In conclusion those points are argued: 1) In discussing litigation practices, it is inadequate to bring merely the process of hearings given by the magistrate sitting in court into focus. The foregoing process conducted by dispatched government runners with warrants in their hands is also important. Both processes were of the same nature as intervention of public authorities in disputes among people and should be taken into account together with each other as a whole. 2) It is also inadequate to treat lawsuit at the magistrate office and mediation among people themselves separately as two things standing in contrast to each other. The former was also nothing but a mediating process in its nature. Both processes used to go on side by side and functioned complementary to each other.

Les pouvoirs royaux et les évêchés en France aux 11e et 12e siècles

par Sétsuo WATANABE

Dans cet article, nous avons traité des rapports concrets entre les rois et les évêchés en France aux 11e et 12e siècles, dans le processus de l'enforcement des pouvoirs royaux. Au milieu de ces deux siècles, se situe l'affaire historique important que l'on nomme soit “la Réforme grégorienne”, soit “la Querelle des investitures”. Pour résoudre notre problème correctement, il nous importe, bien sûr, de la situer just au point. Cependant, au Japon, depuis longtemps, on met, d'une part, l'accent seulement sur les relations politiques entre la Papauté et son adversaire l'Empereur allemand de cet époque; et d'autre part, l'argument se concentre sur leurs conflits visant l'initiative de la domination sur l'Eglise.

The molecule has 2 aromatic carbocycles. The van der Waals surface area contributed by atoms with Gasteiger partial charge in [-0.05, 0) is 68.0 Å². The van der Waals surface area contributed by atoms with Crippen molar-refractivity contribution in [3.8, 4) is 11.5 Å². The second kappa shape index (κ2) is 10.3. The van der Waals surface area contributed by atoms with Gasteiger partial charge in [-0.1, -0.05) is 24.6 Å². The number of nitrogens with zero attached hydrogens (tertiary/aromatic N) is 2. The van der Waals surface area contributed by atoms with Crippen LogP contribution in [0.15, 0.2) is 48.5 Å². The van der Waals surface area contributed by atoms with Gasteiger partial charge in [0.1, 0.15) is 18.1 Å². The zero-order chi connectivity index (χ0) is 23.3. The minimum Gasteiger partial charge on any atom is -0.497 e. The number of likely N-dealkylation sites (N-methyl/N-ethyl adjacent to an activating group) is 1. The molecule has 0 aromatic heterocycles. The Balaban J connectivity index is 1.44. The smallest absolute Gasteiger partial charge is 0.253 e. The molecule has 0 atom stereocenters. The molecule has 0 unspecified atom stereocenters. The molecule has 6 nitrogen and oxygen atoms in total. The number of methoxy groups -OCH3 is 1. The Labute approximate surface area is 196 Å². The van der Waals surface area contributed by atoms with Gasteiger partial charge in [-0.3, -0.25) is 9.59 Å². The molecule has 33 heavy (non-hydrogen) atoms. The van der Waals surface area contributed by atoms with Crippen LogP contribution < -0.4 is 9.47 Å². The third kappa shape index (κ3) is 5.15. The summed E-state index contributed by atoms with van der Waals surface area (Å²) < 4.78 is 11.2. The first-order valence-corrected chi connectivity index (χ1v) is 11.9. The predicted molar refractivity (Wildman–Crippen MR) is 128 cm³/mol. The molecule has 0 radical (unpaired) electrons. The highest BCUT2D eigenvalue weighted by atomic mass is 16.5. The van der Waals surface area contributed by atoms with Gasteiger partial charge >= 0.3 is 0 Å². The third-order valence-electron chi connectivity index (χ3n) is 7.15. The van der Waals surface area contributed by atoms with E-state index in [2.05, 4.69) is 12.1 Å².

Par contre, pour la structure des puissances, il va sans dire que la conséquence la plus importante de la Querelle consiste en la formation de la notion de “regalia”  signifiant les pouvoirs séculiers accumulés chez l'évêché, et en la préparation des conditions nécessaires pour mettre celui-ci dans la structure des puissances féodo-vassaliques. Quant au déroulement de ces deux effets au 12e siécle, dans le chapitre IV, avons nous exposé les causes historiques de leur réalisation tardive en France. Surtout, nous avons insisté à ce qu'elle avait besoin précédemment de la vassalisation du prince (ou comte) laīc vis-à-vis des évêques voisinants.

Nous exposons sommairement les conclusions présentées dans les trios chapitres precedents (I, II, III). Au chapitre I, nous avons éclairci qu'en France, il y a trois types de succession aux pouvoirs “publics” dévolus aux comtes carolingiens. En général, les princes (ou comtes nouveaux) laïcs y ont succédé principalement au détriment des évêques, a la différence du type “lorrain” où les évêques ont réussi à les accumuler presque exclusivement à l'aide des Empereurs allemands.

Au chapitre II, nous avons comparé, l'un à l'autre, les politiques ecclésiastiques des rois capétiens de l'époque de la “Réforme grégorienne” (Philippe I, Louis VI, Louis VII). Nous y avons éprouvé qu'ils se sont obstinés à maintenir leur control personnel sur les évêchés avec le droit d'approuver l'évêques élus, en attendant la diffusion de la notion réelle de “regalia”. Au chapitre III, nous avons traité de l'influence de la “Querelle des investitures” exercée sur le système pour dominer le royaume français, surtout sur la composition des agents ou des fonctionnaires royaux, en nous fondant sur le changement de celle des témoins de diplômes et des présents des réunions royales.

C'est ainsi que nous avons accompli un des travaux préparatifs de nos recherches que nous allons exécuter sur la formation des pouvoirs séculiers de l'évêché de Langres, vis-à-vis de celles des nobles laïcs de la Bourgogne septentrionale.